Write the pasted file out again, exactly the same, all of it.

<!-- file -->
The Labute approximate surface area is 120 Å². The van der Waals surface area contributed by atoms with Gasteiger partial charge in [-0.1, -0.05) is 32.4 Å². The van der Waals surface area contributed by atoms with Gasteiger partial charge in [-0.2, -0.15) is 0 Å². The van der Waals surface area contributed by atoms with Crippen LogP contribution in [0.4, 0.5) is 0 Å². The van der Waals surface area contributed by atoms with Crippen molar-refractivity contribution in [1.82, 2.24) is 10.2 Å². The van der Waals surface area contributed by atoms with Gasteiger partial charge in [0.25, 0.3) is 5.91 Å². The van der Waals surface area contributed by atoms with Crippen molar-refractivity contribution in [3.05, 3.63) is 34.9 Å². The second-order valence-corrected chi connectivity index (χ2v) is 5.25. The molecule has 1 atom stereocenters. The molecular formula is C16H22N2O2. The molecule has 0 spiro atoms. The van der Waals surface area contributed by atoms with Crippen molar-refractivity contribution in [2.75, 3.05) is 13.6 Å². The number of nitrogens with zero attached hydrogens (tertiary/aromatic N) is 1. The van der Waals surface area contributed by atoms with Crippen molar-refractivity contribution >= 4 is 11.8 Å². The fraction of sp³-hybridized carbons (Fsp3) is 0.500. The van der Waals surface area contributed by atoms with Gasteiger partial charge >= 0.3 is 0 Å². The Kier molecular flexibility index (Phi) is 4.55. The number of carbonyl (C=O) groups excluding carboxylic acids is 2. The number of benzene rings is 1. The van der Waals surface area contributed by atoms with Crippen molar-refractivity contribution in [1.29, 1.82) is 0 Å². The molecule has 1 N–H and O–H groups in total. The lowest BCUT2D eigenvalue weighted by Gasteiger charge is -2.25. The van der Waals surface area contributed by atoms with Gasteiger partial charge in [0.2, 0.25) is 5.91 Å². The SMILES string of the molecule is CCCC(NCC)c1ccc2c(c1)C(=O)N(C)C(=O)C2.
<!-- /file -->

The Labute approximate surface area is 120 Å². The van der Waals surface area contributed by atoms with Gasteiger partial charge in [-0.1, -0.05) is 32.4 Å². The van der Waals surface area contributed by atoms with Gasteiger partial charge in [-0.2, -0.15) is 0 Å². The van der Waals surface area contributed by atoms with Crippen LogP contribution in [0.4, 0.5) is 0 Å². The van der Waals surface area contributed by atoms with Crippen molar-refractivity contribution in [1.82, 2.24) is 10.2 Å². The van der Waals surface area contributed by atoms with Gasteiger partial charge in [0.25, 0.3) is 5.91 Å². The van der Waals surface area contributed by atoms with Crippen molar-refractivity contribution in [3.05, 3.63) is 34.9 Å². The second-order valence-corrected chi connectivity index (χ2v) is 5.25. The molecule has 1 atom stereocenters. The molecular formula is C16H22N2O2. The molecule has 0 spiro atoms. The van der Waals surface area contributed by atoms with Crippen molar-refractivity contribution in [2.75, 3.05) is 13.6 Å². The number of nitrogens with zero attached hydrogens (tertiary/aromatic N) is 1. The van der Waals surface area contributed by atoms with Crippen molar-refractivity contribution >= 4 is 11.8 Å². The fraction of sp³-hybridized carbons (Fsp3) is 0.500. The van der Waals surface area contributed by atoms with Gasteiger partial charge >= 0.3 is 0 Å². The Kier molecular flexibility index (Phi) is 4.55. The number of carbonyl (C=O) groups excluding carboxylic acids is 2. The number of benzene rings is 1. The van der Waals surface area contributed by atoms with Crippen molar-refractivity contribution in [1.29, 1.82) is 0 Å². The molecule has 1 N–H and O–H groups in total. The lowest BCUT2D eigenvalue weighted by Gasteiger charge is -2.25. The van der Waals surface area contributed by atoms with Gasteiger partial charge in [0.2, 0.25) is 5.91 Å². The SMILES string of the molecule is CCCC(NCC)c1ccc2c(c1)C(=O)N(C)C(=O)C2.